First off, welcome back from reading week! I hope you spent it sequestered in your lair, poring over your text books and ensuring your readiness for the finals which loom ever closer, rather than having fun, hanging out, or visiting places that are totally rad. None of that is true. A month ago, I wrote a post about some ways to motivate people to come to events, which can be one of the most challenging things in the planning process. Everyone is busy, after all. With assignments, work, personal stuff…It’s a deep, dark hole down which our time plummets like, well, like a Persian messenger.
Each of the last post’s methods were decreasingly cynical, and were mostly about marketing, developing careful tactics to deliver your message. Today though, I’ll talk about communication instead, and how you, as a person, can develop relationships that lead to better and more well-attended events.
Build personal relationships with the people you want to attend your events. Simply put, you’re way more likely to go to a party if someone you know is going. So make sure everyone knows you. More importantly, make sure you invite them. I know you sent out an email, but an email isn’t an invitation, it’s a notification. It says “Hey, there’s a thing happening.” Absolutely send out that email. But also come to people, individually, and say “Hey, we’re having a thing, you should come because we’ll have a good time.” In person would be best, but chat or email works too. You’re not just a society exec sending out a request, you’re a person taking the time to invite them to a night out. Not just everyone, but them. You appreciate being invited to things, and so will they. You also know that you can’t go to all the things, so if someone declines, it’s not a big deal. Everyone’s got a to-do list.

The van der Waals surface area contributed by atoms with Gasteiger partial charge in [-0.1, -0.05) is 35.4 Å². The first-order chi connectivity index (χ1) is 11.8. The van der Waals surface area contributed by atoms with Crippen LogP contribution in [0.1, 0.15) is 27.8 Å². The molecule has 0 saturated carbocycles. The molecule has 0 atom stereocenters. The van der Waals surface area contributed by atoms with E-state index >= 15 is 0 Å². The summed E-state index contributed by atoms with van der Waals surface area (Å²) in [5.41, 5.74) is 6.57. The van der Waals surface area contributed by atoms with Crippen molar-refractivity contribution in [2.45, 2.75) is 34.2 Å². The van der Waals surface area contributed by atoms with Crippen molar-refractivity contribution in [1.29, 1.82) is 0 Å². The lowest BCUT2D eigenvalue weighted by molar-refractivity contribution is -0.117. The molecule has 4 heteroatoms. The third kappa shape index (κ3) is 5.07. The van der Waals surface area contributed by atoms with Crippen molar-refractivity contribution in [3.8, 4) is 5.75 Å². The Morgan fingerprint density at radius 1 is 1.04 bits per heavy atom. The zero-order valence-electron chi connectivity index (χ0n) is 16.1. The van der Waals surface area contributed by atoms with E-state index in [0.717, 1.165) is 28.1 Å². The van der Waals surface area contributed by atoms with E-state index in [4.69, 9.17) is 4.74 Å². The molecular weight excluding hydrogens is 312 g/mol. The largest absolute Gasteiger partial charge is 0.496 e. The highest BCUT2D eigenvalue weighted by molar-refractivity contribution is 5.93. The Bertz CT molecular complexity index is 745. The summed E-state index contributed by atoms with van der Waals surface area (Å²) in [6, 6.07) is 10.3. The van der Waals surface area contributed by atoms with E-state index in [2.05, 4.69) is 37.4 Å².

As is traditional with lists, I’ve saved the best for last. You have to believe in the event. You have to be excited about it, and I don’t mean that pretend excited that comes from too much coffee and too little sleep. You can tell the difference between that excitement and the real thing, and so can everyone else. If you let it wear on you, or if it seems like you’re just going through the motions, it’s going to show. Besides, if you aren’t excited about the event, how can you expect anyone else to be? The best way I’ve found of doing this is to work with people, and inspire each other. Remind each other of how great it could be, and of the things that each of you can do to make it that way. Find ways for other students to help, or have input. Make it their event too, because it belongs to them in a real sense. They’re essential to making it a success.
The ultimate goal is to bump your event up on people’s to-do list. Give them enough good reasons to go, and relax their concerns about being there, and they’ll show up. You’ll likely never get everyone, but aim for a steady improvement. Great events (even small ones), will have people talking about them with their friends. A community starts with these personal relationships though, and leads to great events. What do you do to encourage people to show up at your parties?
Jim Tigwell doesn’t often run events now, but when he does they play video games for charity. Ask him about Headshots from the Heart on Twitter.
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